Manage What You Can’t See

How to stay competitive in today’s demand-driven consumer goods supply chain

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Slug: industry focus CPG


Consumer goods organizations have spent decades applying Lean management techniques and principles to every facet of their global supply chains. But today, they find themselves squeezed tighter than ever before by customer expectations for more inexpensive, customized, and rapidly supplied goods. The effort now required to achieve further process improvements is akin to drawing blood from a stone.

To stay competitive, consumer goods companies are seeking new customers in new markets, and to cater to them, they are providing a dizzying array of local product variations, using a complex network of outsourced manufacturing partners. To compound the challenge, customers are now demanding smaller lot sizes and more frequent deliveries through third-party logistics providers (3PLs). These consumer-driven requirements have introduced an unprecedented level of complexity into the production and distribution of their products.

Indeed, the 2015 MHI Annual Industry Report indicates that the top concerns of supply chain professionals are: customer pricing pressure (51 percent), demands for faster response times (50 percent), and increased customer service expectations (49 percent).[1]  Smart companies are responding to these challenges by building collaborative business networks that merge visibility, collaboration and process execution. Using cloud computing platforms powered by advanced analytics enables these information-rich networks to connect suppliers to manufacturing partners to customers by simplifying process orchestration, planning, and risk management.

In addition to increased complexity, globalization has caused inventory levels to soar while reducing margins and much-needed working capital. Companies are looking for ways to bridge internal silos while optimizing supply and improving customer satisfaction.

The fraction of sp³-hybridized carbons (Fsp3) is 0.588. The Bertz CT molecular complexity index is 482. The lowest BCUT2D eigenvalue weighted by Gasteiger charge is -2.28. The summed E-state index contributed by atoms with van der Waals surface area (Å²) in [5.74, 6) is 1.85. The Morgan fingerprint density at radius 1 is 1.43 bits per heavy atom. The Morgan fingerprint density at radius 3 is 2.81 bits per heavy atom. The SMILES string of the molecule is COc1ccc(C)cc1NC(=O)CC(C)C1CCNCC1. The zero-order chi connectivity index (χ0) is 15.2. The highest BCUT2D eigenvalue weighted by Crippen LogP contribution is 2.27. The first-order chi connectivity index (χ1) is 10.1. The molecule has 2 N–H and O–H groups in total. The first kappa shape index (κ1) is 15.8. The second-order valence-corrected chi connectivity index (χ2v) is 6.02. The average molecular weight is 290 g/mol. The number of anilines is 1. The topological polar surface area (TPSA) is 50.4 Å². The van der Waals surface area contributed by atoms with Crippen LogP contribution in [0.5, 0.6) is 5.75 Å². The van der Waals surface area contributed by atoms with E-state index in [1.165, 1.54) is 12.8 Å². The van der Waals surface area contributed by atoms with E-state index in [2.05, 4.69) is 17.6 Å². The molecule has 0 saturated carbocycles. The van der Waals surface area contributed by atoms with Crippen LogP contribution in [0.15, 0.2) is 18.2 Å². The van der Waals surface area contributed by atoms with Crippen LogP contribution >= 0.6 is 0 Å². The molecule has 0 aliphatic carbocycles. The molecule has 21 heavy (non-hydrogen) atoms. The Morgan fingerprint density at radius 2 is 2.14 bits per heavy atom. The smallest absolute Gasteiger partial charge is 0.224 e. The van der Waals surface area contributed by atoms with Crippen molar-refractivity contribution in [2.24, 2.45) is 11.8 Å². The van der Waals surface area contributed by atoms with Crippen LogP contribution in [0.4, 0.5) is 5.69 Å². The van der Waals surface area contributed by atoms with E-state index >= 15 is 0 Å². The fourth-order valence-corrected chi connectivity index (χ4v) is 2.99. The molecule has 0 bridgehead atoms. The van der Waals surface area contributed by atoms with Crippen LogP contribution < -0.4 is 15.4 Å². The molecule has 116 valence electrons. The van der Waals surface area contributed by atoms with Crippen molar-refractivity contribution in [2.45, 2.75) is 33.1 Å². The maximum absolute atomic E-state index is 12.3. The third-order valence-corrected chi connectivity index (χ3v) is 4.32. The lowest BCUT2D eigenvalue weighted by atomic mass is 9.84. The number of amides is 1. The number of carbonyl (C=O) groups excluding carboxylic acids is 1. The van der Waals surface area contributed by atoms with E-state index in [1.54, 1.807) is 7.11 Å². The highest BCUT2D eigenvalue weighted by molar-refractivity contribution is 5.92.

To build in agility and ensure that supply and demand are in better alignment, there are four supply chain challenges that today’s leading consumer goods companies must address:

  1. Lack of End-to-End Visibility and Collaboration

Actionable, real-time supply chain information is hard to come by in today’s highly volatile, complex, and outsourced consumer goods marketplace. Multi-tier visibility can address this challenge by making forecasts and orders visible to all parties sooner and allowing bi-directional collaboration between partners. Having data on actual shipments and receipts as they happen provides insight into stock-in-channel inventory and point of sale (POS) trends, which gives brand owners the ability to proactively manage volatile demand.

  1. Inability to Link Product Design, Manufacturing, and Fulfillment

Successful consumer goods companies are increasingly competing on new product innovation and customer service through supply chain segmentation. Close coordination with contract manufacturing partners during a new product launch around formulations, product specifications, and POS packaging can make or break market acceptance.

  1. Conflicting Performance Indicators Weaken Supply Chain Management

Business intelligence is not just fancy charts and graphs, but rather, it is actionable insight gained by integrating data across the entire value chain to understand how demand patterns form, operations respond, and the customer experiences the buying process. To make the most of this powerful insight, key players in the supply chain must be aligned in terms of what is measured, the tools they’re using, and how to interpret the information. A shared planning and execution process layer combined with the right business analytics gets everyone in sync and is the key to effective supply chain orchestration and risk management.